You must visit a department of licensing to obtain your license, temporary permit, EDL/EID, or photo ID card. Recent customer service improvements have greatly increased the efficiency of these offices, but you’re still better off going on a weekday rather than a Saturday when the lines are longer. Bring your current (valid or expired) license, other proof of identification, and proof of state residence, such as a utility bill or rental agreement. If you’ve recently been married and need your name changed on your driver’s license, bring your marriage certificate. Finally, don’t forget to bring cash or a personal check. The Department of Licensing accepts credit cards, personal checks, and cash as payment. Most offices are open Tuesday, Wednesday, Friday, and Saturday from 8:30 a.m. to 4:30 p.m. and Thursday from 9:30 a.m. to 4:30 p.m., but office hours vary by location. Call to confirm hours of operation before you visit, or check their website (dol.wa.gov).

  • Bellevue/Bel-Red, 13133 Bel-Red Rd, 425-649-4281
  • Bremerton, 1550 NE Riddell Rd, 360-478-6975
  • Downtown Seattle (renewals only), 205 Spring St, 206-464-6845
  • Downtown Seattle (EDL/EIDs only), 1000 2nd Ave, 866-520-4365
  • Everett, 5313 Evergreen Way, 425-356-2966
  • Federal Way, 1617 324th St, 253-661-5001
  • Kent, 25410 74th Ave S, 253-872-2782
  • Lynnwood, 18023 Hwy 99, Ste E, 425-672-3406
  • North Bend, 402 Main Ave S, 425-888-4040
  • Renton, 1314 Union Ave NE, Ste 4, 425-277-7231
  • Shoreline (limited services), 18551 Aurora Ave N, Ste 100, 425-670-8375 &
  • Tacoma South, 6402 S Yakima Ave, Ste C, 253-593-2990
  • West Seattle, 8830 25th Ave SW, 206-764-4143

Seniors and disabled persons may apply for a City of Seattle identification card, entitling them to discounts in the Seattle area. Call the Mayor’s Office for Senior Citizens (206-684-0500) for more information about the Gold Card for Healthy Aging (for residents age 60 and above) and the FLASH card (for disabled adults).

Auto Registration

You must license your automobile or motorcycle within 30 days of becoming a Washington resident, even if the tabs from your previous state of residence are still valid. The fine for driving an unregistered vehicle is a minimum of $330.

The cost of licensing your vehicle in Washington is a basic license fee of $30. In addition, you will pay various filing, county, and state fees totaling approximately $30. You may pay a $10 surcharge if you get your registration from a sub-agent (often worth the additional charge for the added efficiency; see below), and a $15 emissions test charge (for vehicles manufactured after 1967; see below). The State of Washington Department of Licensing webpage (dol.wa.gov) offers tips on vehicle, vessel, and driver’s licensing; contact them at P.O. Box 9030, Olympia, 98507-9030, 360-902-3600, 360-664-0116 (TTY). For more information on vehicle licensing in Washington, contact the King County License and Regulatory Service Division (500 4th Avenue, Room 401, 206-296-4000, metrokc.gov/lars/autoboat).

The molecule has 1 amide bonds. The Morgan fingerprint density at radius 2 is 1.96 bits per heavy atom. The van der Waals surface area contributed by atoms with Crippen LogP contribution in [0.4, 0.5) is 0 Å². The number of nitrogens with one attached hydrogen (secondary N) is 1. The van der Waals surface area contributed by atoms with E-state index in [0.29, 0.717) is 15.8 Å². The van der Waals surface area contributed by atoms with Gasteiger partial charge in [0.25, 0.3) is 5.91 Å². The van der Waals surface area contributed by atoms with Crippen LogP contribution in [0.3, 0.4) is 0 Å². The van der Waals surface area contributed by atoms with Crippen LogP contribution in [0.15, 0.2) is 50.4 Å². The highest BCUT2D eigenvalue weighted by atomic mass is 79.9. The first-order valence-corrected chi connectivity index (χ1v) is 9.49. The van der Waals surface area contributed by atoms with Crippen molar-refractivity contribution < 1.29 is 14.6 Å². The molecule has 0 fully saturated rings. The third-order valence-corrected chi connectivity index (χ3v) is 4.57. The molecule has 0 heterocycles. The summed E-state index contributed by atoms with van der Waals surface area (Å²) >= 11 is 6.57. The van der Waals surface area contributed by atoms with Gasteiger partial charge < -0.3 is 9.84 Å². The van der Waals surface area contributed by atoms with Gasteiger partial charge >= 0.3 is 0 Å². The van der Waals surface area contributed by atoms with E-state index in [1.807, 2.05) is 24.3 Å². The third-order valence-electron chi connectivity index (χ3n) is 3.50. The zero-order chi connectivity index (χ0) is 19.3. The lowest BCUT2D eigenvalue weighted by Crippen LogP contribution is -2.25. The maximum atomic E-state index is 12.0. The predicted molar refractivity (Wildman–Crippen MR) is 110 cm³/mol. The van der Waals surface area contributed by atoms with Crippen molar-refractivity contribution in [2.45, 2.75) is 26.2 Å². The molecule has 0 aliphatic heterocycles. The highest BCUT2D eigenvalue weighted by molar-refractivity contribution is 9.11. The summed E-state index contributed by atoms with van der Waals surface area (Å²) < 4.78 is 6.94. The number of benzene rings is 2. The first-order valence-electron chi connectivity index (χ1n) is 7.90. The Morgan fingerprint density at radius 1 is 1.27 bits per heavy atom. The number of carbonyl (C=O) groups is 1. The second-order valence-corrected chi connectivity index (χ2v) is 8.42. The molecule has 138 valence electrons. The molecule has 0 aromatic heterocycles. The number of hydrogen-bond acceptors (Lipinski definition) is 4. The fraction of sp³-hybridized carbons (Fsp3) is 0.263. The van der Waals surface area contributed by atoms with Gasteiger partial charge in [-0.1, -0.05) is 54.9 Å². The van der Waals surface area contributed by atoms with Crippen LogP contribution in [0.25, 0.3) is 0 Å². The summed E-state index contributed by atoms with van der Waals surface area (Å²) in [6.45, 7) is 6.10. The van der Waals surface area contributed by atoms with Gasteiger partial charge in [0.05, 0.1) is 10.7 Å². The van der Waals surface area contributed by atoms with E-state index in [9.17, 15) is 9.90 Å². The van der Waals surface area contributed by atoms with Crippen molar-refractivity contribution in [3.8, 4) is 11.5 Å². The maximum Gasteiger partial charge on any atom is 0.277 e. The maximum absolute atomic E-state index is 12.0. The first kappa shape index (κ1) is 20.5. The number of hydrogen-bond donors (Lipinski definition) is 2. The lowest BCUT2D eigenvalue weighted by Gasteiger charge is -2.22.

Vehicle/Vessel License Sub-Agents

  • Bellevue: Bel-Red Auto License, 15600 NE 8th Ste O-14, 425-747-0444
  • Bothell: Canyon Park Vehicle Licensing Agency, 20631-D Bothell-Everett Hwy, 425-481-7113; Worthington Licensing, 10035 NE 183rd St, 425-481-1644
  • Edmonds: Edmonds Auto License Agency, 550 5th Ave S, 425-774-6657
  • Everett: Bev’s Auto Licensing Inc., 9111 Evergreen Way, 425-353-5333; Julie’s Licensing Service, 1001 N Broadway, Ste A-7, 425-252-3518; Snohomish County Auditor Auto License, 3000 Rockefeller Ave, 425-388-3371; Village Licensing, 9327 4th St NE, Ste 7, 425-334-7311
  • Federal Way: Federal Way Auto License Agency, 32610 17th Ave S, Ste C4, 253-874-8375
  • Kent: Kent License Inc., 331 Washington Ave S, 253-852-3110
  • Kirkland: Eastside Auto License, 12006 NE 85th St, 425-828-4661
  • Lakewood: Active Military/Civilian Agency, 12500 Bridgeport Way SW, 253-588-7786; Military Retired Bureau, 10644 Bridgeport Way SW, 253-588-9049; Lakewood Vehicle/Vessel Licensing, 10102 Bristol Ave SW, 253-588-7786
  • Lynnwood: Lynnwood Auto License Agency, Fred Meyer, 4615 196th St SW, Ste 150, 425-774-7662
  • Mountlake Terrace: McMahan License Agency, 22911 56th Ave W, 425-670-3874
  • Renton: Renton License Agency, 329 Williams Ave S, 425-228-5640
  • Seattle: Ballard Licensing Agency, 2232 NW Market St, 206-781-0199; Bill Pierre License Agency, 12531 30th Ave NE, 206-361-5505; Georgetown License Agency, 5963 Corson Ave S, Ste 162, 206-767-7782; Puget Sound License Agency, 3820 Rainier Ave S, Ste C, 206-723-9370; University License Agency, 5615 Roosevelt Way NE, 206-522-4090; Wendel’s License and Service, 13201 Aurora Ave N, St206-362-6161; West Seattle License, 5048 California Ave SW, 206-938-3111; White Center License Agency, 10250 16th Ave SW, 206-763-7979
  • Snoqualmie: Sno-Falls Licensing, 9025 Meadow Brook Way SE, 425-888-8705
  • Tacoma: Parkland Licensing Agency, 215 Garfield St S, 253-537-3112; Pierce County Auditor Auto License, 2401 S 35th St, Ste 200, 253-798-3649; Quik Stop Licensing II, 6722 W 19th St (University Place), 253-564-6555
  • Vashon Island: Vashon Island Vehicle Licensing Agency, Island Mall Building, 206-463-9170
  • Woodinville: Woodinville License Agency, 17403 139th Ave NE, 425-486-0289

Emissions Test Information

In Clark, King, Pierce, Snohomish, and Spokane counties, most vehicles must pass an emissions test every other year, even if the vehicle is certified in another state. The fee for testing is $15 and can be paid in cash, or with a check, credit, or debit card. Testing station hours are Monday through Friday, 9 a.m. to 5 p.m., and Saturday, 9 a.m. to 1 p.m. The list below is for testing stations in King County. For additional sites and more information, call the state Department of Ecology at 425-649-7000, or visit the agency’s website: ecy.wa.gov